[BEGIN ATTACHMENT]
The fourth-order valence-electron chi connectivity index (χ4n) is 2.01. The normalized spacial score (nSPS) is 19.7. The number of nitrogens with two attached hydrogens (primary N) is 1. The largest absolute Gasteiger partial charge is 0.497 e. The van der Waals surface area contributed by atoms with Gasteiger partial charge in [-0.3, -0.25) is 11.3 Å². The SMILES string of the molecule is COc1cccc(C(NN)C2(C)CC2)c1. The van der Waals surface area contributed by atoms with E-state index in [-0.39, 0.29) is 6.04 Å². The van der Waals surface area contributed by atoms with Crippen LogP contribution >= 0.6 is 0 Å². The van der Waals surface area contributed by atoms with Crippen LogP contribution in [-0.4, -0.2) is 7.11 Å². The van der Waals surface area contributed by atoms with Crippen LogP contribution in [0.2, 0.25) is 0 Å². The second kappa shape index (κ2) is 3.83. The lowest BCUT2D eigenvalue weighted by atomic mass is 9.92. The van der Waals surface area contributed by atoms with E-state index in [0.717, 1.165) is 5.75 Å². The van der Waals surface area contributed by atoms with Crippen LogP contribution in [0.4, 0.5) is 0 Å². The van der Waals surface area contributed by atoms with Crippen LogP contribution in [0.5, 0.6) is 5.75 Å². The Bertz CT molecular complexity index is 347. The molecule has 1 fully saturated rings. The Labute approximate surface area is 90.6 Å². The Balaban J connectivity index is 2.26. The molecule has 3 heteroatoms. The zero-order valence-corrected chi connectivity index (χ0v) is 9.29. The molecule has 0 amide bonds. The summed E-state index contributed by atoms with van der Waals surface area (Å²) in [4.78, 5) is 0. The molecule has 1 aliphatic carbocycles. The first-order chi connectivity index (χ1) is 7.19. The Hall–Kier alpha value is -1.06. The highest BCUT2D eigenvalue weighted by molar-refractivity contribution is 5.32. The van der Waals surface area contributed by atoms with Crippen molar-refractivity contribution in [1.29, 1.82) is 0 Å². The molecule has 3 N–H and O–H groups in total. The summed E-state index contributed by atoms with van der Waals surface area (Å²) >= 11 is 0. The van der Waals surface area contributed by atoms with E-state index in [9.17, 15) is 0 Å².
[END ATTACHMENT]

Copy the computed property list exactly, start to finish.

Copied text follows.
The fourth-order valence-electron chi connectivity index (χ4n) is 2.01. The normalized spacial score (nSPS) is 19.7. The number of nitrogens with two attached hydrogens (primary N) is 1. The largest absolute Gasteiger partial charge is 0.497 e. The van der Waals surface area contributed by atoms with Gasteiger partial charge in [-0.3, -0.25) is 11.3 Å². The SMILES string of the molecule is COc1cccc(C(NN)C2(C)CC2)c1. The van der Waals surface area contributed by atoms with E-state index in [-0.39, 0.29) is 6.04 Å². The van der Waals surface area contributed by atoms with Crippen LogP contribution >= 0.6 is 0 Å². The van der Waals surface area contributed by atoms with Crippen LogP contribution in [-0.4, -0.2) is 7.11 Å². The van der Waals surface area contributed by atoms with Crippen LogP contribution in [0.2, 0.25) is 0 Å². The second kappa shape index (κ2) is 3.83. The lowest BCUT2D eigenvalue weighted by atomic mass is 9.92. The van der Waals surface area contributed by atoms with E-state index in [0.717, 1.165) is 5.75 Å². The van der Waals surface area contributed by atoms with Crippen LogP contribution in [0.4, 0.5) is 0 Å². The van der Waals surface area contributed by atoms with Crippen LogP contribution in [0.5, 0.6) is 5.75 Å². The Bertz CT molecular complexity index is 347. The molecule has 1 fully saturated rings. The Labute approximate surface area is 90.6 Å². The Balaban J connectivity index is 2.26. The molecule has 3 heteroatoms. The zero-order valence-corrected chi connectivity index (χ0v) is 9.29. The molecule has 0 amide bonds. The summed E-state index contributed by atoms with van der Waals surface area (Å²) in [4.78, 5) is 0. The molecule has 1 aliphatic carbocycles. The first-order chi connectivity index (χ1) is 7.19. The Hall–Kier alpha value is -1.06. The highest BCUT2D eigenvalue weighted by molar-refractivity contribution is 5.32. The van der Waals surface area contributed by atoms with Crippen molar-refractivity contribution in [1.29, 1.82) is 0 Å². The molecule has 3 N–H and O–H groups in total. The summed E-state index contributed by atoms with van der Waals surface area (Å²) >= 11 is 0. The van der Waals surface area contributed by atoms with E-state index in [9.17, 15) is 0 Å².